Easier to park, too.

SD
Thanks SD...makes sense
 

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Welcome Ray

Try before you buy - an excellent way to find out if you are going to like the hobby - you could also check that if you buy from the firm (if they are dealers) that they will deduct your hire costs for the week

I must admit to never being worried about driving the motorhome, that was until I drove with my husband as a passenger - and I will not drive with him, he is so off putting - the fact that all accidents have been his - not mine, seems to be forgotten....

We have a LHD which is no harder to drive over here - sometimes awkward at some junctions, when a passenger is very useful - but if you ever intend going to Europe, so much easier to drive over there where everything else is strange.... but great.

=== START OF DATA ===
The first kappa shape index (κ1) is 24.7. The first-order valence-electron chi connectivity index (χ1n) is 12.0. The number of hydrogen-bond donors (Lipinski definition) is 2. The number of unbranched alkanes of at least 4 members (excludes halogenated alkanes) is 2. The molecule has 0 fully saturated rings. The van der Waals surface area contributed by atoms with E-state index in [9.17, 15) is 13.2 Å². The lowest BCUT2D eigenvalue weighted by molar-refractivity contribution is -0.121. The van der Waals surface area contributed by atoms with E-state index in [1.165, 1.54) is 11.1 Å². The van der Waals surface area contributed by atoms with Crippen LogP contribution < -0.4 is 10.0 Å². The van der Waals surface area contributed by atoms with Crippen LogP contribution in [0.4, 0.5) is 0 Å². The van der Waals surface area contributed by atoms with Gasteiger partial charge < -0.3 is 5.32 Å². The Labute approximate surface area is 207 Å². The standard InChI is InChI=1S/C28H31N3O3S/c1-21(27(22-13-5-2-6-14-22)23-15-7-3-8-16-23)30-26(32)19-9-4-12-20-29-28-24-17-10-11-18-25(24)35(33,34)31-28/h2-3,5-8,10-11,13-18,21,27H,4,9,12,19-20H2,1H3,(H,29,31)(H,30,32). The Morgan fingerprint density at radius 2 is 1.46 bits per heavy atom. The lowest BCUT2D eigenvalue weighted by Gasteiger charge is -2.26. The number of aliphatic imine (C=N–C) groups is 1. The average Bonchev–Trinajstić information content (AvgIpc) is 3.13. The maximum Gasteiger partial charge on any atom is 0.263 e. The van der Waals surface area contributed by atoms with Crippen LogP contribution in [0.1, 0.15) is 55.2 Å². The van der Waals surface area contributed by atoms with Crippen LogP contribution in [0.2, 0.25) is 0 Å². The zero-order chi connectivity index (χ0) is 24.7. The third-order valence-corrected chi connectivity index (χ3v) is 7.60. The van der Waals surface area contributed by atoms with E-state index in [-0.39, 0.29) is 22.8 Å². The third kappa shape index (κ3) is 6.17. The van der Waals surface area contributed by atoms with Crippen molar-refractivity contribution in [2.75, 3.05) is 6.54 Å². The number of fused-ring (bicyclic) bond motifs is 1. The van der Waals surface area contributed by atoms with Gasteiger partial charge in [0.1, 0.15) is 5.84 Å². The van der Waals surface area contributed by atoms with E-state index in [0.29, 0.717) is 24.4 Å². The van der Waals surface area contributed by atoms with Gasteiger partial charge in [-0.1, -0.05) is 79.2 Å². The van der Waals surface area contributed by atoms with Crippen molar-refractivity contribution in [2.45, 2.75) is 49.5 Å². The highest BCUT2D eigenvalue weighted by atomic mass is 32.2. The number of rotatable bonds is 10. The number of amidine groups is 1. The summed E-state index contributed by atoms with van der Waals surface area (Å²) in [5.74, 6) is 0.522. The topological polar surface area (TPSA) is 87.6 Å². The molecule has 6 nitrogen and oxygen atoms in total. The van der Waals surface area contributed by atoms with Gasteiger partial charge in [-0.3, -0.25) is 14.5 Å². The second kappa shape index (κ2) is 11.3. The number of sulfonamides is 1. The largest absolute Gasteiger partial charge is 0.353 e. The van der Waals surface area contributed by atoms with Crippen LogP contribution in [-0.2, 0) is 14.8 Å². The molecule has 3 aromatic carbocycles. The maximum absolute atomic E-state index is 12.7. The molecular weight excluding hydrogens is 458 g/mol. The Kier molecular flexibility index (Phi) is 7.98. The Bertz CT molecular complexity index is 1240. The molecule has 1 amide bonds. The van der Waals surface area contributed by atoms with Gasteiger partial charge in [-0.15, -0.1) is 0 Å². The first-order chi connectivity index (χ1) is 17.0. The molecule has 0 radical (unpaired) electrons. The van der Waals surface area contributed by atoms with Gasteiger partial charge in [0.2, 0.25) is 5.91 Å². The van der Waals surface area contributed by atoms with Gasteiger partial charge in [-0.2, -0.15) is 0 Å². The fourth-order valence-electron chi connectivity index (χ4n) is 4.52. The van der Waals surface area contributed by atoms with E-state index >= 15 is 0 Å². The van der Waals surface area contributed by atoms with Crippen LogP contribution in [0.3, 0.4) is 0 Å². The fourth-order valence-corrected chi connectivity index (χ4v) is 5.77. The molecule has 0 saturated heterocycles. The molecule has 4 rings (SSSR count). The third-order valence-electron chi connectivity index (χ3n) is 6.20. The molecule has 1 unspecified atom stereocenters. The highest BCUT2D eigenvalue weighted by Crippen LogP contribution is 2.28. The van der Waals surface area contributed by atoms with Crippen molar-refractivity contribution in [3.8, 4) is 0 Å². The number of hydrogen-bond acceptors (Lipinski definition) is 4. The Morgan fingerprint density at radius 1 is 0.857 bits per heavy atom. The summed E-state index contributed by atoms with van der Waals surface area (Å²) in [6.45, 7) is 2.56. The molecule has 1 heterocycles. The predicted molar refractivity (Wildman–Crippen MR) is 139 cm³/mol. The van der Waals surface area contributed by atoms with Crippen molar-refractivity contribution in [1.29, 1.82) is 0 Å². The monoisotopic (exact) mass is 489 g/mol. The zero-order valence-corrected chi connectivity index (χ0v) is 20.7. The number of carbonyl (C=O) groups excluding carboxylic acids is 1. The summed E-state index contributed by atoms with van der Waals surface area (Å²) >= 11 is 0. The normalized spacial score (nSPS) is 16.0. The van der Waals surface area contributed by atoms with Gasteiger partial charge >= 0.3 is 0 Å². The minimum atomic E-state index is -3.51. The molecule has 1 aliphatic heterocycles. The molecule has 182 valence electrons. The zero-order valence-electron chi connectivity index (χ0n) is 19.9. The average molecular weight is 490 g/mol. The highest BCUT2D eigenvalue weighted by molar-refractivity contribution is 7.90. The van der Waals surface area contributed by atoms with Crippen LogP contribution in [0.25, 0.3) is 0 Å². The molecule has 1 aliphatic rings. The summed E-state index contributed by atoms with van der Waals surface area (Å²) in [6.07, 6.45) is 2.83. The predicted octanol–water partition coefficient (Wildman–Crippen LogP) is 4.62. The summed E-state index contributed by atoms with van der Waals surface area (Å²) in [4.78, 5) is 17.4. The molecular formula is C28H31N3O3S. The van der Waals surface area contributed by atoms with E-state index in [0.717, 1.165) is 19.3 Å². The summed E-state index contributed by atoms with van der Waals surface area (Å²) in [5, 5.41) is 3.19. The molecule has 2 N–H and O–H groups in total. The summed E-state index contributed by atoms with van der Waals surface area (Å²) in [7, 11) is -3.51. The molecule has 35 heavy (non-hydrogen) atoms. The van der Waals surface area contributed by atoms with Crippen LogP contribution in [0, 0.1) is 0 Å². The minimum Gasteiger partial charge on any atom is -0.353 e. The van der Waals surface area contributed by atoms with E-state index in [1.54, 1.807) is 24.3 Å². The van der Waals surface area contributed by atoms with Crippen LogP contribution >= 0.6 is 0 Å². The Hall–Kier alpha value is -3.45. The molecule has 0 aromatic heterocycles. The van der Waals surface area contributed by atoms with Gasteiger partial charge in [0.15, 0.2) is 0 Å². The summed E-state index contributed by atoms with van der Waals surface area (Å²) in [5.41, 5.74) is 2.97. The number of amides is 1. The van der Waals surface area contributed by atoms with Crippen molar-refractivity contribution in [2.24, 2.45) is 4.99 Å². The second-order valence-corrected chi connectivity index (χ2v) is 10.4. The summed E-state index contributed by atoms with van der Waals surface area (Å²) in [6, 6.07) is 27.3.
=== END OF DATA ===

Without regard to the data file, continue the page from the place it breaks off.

We toured the UK for 9 years, before venturing abroad, and our country is fantastic, we have some really beautiful countryside to see, from Cornwall to Scotland with the Lakes and Peaks inbetween.

But we do love France, its weather, its laid back approach and its open roads, (not the autoroutes) but their N and D roads are brilliant, and the French people have always been appreciative and best of the lot, they LIKE motorhomes, they provide places to park and sleep overnight (many are totally free) and some charge for fresh water (about €2 to fill up) and some charge for overnight parking (say €7 a night, which often also includes a hook-up).